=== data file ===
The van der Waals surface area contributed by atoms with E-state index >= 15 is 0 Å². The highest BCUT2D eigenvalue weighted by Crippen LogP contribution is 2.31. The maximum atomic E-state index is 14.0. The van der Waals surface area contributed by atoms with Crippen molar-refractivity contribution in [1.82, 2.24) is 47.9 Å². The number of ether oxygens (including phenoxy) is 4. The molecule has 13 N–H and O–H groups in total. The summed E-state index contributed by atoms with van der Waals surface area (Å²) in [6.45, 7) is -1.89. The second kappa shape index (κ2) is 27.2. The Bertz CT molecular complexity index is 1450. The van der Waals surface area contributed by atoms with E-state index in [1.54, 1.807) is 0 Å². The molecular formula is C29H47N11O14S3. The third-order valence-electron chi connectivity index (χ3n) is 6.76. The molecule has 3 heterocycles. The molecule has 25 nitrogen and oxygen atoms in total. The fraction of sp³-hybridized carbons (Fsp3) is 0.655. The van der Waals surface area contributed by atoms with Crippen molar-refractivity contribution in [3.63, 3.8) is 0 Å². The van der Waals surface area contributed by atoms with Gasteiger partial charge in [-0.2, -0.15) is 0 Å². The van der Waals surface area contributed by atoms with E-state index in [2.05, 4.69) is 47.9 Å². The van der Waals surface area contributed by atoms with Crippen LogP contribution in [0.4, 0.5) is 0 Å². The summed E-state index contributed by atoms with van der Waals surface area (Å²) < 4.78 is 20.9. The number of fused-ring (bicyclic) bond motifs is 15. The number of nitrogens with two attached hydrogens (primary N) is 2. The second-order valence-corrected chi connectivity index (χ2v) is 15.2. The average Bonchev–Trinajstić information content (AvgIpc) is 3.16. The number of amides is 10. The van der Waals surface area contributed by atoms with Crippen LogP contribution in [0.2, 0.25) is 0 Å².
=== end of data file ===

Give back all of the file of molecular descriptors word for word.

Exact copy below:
The van der Waals surface area contributed by atoms with E-state index >= 15 is 0 Å². The highest BCUT2D eigenvalue weighted by Crippen LogP contribution is 2.31. The maximum atomic E-state index is 14.0. The van der Waals surface area contributed by atoms with Crippen molar-refractivity contribution in [1.82, 2.24) is 47.9 Å². The number of ether oxygens (including phenoxy) is 4. The molecule has 13 N–H and O–H groups in total. The summed E-state index contributed by atoms with van der Waals surface area (Å²) in [6.45, 7) is -1.89. The second kappa shape index (κ2) is 27.2. The Bertz CT molecular complexity index is 1450. The van der Waals surface area contributed by atoms with E-state index in [1.54, 1.807) is 0 Å². The molecular formula is C29H47N11O14S3. The third-order valence-electron chi connectivity index (χ3n) is 6.76. The molecule has 3 heterocycles. The molecule has 25 nitrogen and oxygen atoms in total. The fraction of sp³-hybridized carbons (Fsp3) is 0.655. The van der Waals surface area contributed by atoms with Crippen molar-refractivity contribution in [3.63, 3.8) is 0 Å². The van der Waals surface area contributed by atoms with Gasteiger partial charge in [-0.2, -0.15) is 0 Å². The van der Waals surface area contributed by atoms with E-state index in [2.05, 4.69) is 47.9 Å². The van der Waals surface area contributed by atoms with Crippen LogP contribution in [0.4, 0.5) is 0 Å². The summed E-state index contributed by atoms with van der Waals surface area (Å²) < 4.78 is 20.9. The number of fused-ring (bicyclic) bond motifs is 15. The number of nitrogens with two attached hydrogens (primary N) is 2. The second-order valence-corrected chi connectivity index (χ2v) is 15.2. The average Bonchev–Trinajstić information content (AvgIpc) is 3.16. The number of amides is 10. The van der Waals surface area contributed by atoms with Crippen LogP contribution in [0.2, 0.25) is 0 Å².